2013-01-01

    This paper presents methods to develop metrics that compare Big Deal journal packages and the journals within those packages. Deal-level metrics guide selection of a Big Deal for termination. Journal-level metrics guide selection of individual subscriptions from journals previously provided by a terminated deal. The paper argues that, while the…

  20. Dealing with uncertainty in ecosystem models: The paradox of use for living marine resource management

    NASA Astrophysics Data System (ADS)

    Link, J. S.; Ihde, T. F.; Harvey, C. J.; Gaichas, S. K.; Field, J. C.; Brodziak, J. K. T.; Townsend, H. M.; Peterman, R. M.

    2012-09-01

    To better manage living marine resources (LMRs), it has become clear that ecosystem-based fisheries management (EBFM) is a desired approach. To do EBFM, one of the key tools will be to use ecosystem models. To fully use ecosystem models and have their outputs adopted, there is an increasingly recognized need to address uncertainty associated with such modeling activities. Here we characterize uncertainty as applied to ecosystem models into six major factors, including: natural variability; observation error; inadequate communication among scientists, decision-makers and stakeholders; the structural complexity of the model(s) used; outcome uncertainty; and unclear management objectives. We then describe best practices to address each of these uncertainties as they particularly apply to ecosystem models being used in a LMR management context. We also present case studies to highlight examples of how these best practices have been implemented. Although we acknowledge that this work was compiled by ecosystem modelers in an LMR management context primarily for other ecosystem modelers, the principles and practices described herein are also germane for managers, stakeholders and other natural resource management communities. We conclude by emphasizing not only the need to address uncertainty in ecosystem models, but also the feasibility and benefits of doing so.

  1. Model bending: Towards dealing with model inadequacies in data assimilation and forecasting using a single model structure

    NASA Astrophysics Data System (ADS)

    Hansen, J.

    2003-04-01

    Information about the ways in which models are in error can be inferred by dynamically altering model parameters using a data assimilation framework to ``bend'' the model attractor onto the system attractor. Instead of (or in addition to) altering model states to minimize a model-data misfit, one alters model parameters throughout the assimilation window in order to minimize the model-data misfit. The manner in which the model parameters can be altered (spatio-temporal smoothness constraints, statistical relationship between parameterization an physical process, etc.) should be governed more by physical reasoning than by methods that prove best at minimizing model/data misfit; we take steps to insure that model parameters are altered in physically consistent ways. This reduces the risk of over-fitting, and provides a mechanism by which parameters can be altered during the forecast phase. During the forecast phase, model parameters can be altered by applying a parametric forecast 4d-Var. Using model output statistics (MOS), raw model forecasts are improved through statistical post-processing, and these future "observations" of the system state are used in a parametric 4d-Var process to find improved model initial conditions and parameter values. Information about the way parameters had to be varried to match the MOS states is extrapolated over lead times beyond the forecast assimilation window.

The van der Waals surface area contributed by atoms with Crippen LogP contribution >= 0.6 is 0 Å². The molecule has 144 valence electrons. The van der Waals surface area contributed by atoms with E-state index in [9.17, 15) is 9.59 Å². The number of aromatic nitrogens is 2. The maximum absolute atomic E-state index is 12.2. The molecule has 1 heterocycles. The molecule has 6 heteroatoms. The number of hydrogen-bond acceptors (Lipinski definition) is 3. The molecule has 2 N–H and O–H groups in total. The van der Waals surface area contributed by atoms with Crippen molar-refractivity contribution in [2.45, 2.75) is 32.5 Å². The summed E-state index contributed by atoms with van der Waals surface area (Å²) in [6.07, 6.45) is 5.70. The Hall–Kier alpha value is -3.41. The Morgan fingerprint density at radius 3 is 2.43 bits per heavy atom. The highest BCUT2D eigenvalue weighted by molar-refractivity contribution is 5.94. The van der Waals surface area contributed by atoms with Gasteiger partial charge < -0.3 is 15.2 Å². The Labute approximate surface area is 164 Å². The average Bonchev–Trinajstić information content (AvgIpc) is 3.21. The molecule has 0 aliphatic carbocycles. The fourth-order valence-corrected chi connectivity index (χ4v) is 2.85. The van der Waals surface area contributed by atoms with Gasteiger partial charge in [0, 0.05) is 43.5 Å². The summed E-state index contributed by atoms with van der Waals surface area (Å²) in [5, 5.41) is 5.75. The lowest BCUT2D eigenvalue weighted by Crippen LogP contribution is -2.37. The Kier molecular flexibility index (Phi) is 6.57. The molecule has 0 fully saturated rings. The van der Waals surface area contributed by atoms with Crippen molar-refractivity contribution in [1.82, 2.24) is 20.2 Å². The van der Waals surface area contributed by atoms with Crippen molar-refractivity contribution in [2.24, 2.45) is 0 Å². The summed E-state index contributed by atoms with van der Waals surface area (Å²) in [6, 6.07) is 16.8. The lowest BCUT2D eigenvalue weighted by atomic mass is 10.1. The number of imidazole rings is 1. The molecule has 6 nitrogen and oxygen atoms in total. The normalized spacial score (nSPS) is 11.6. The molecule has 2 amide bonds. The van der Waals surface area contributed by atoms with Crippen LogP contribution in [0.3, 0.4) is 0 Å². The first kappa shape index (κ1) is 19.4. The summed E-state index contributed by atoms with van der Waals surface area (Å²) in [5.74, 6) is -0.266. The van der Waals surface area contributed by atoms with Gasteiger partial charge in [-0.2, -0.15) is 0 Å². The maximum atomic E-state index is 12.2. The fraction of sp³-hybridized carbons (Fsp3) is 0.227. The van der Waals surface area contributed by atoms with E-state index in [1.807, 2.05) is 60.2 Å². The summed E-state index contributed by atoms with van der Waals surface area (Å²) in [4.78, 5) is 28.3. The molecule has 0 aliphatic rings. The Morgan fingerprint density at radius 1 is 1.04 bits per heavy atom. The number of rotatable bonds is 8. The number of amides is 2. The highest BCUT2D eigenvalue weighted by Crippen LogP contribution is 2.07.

2. A toy model to deal with zero rainfall in a Universal Multifractal framework

    NASA Astrophysics Data System (ADS)

    Gires, A.; Tchiguirinskaia, I.; Schertzer, D.; Lovejoy, S.

    2012-04-01

    High resolution rainfall fields contain numerous zeros (i.e pixels or time steps with no rain) which are either real or spurious that is to say associated with the limit of detection of the rainfall measurement device. The Universal multifractal (UM) framework, which is commonly used to analyse and simulate geophysical fields exhibiting extreme variability over wide range of scales with the help of reduced number of parameters, does not enable to properly represent theses zeros. It has been shown that not taking them into account can worsen the quality of the scaling and lead to severe bias in the estimates of UM parameters. In the literature, there are mainly two models suggested for representing the zeros of the rainfall. First the so-called beta-model option, which basically consists in multiplying a multifractal field by an independent binary support (the portion of the field where there actually is some rain) generated with the help of a beta-model (i.e. a cascade model leading to a set exhibiting a pre-defined fractal dimension). Second the threshold option where the field is simply truncated at the maximum resolution. There are serious limitations with both options. For example the independence assumption in the beta-model option is not realistic and in the threshold option there is no "real" (i.e. associated with physical processes) zeros or small values. In this paper we propose a new toy model which basically consists in merging both models. It is a UM discrete cascade process, where at each step if the simulated intensity is below a given level (defined in a scale invariant manner), it only has a predetermined probability to survive and is otherwise set to zero. It would represent a physical limit to rainfall processes. A threshold can then be implemented at the maximum resolution to model the limit of detection of the rainfall measurement device. With the help of theoretical considerations and numerical simulations, we show that this simple toy model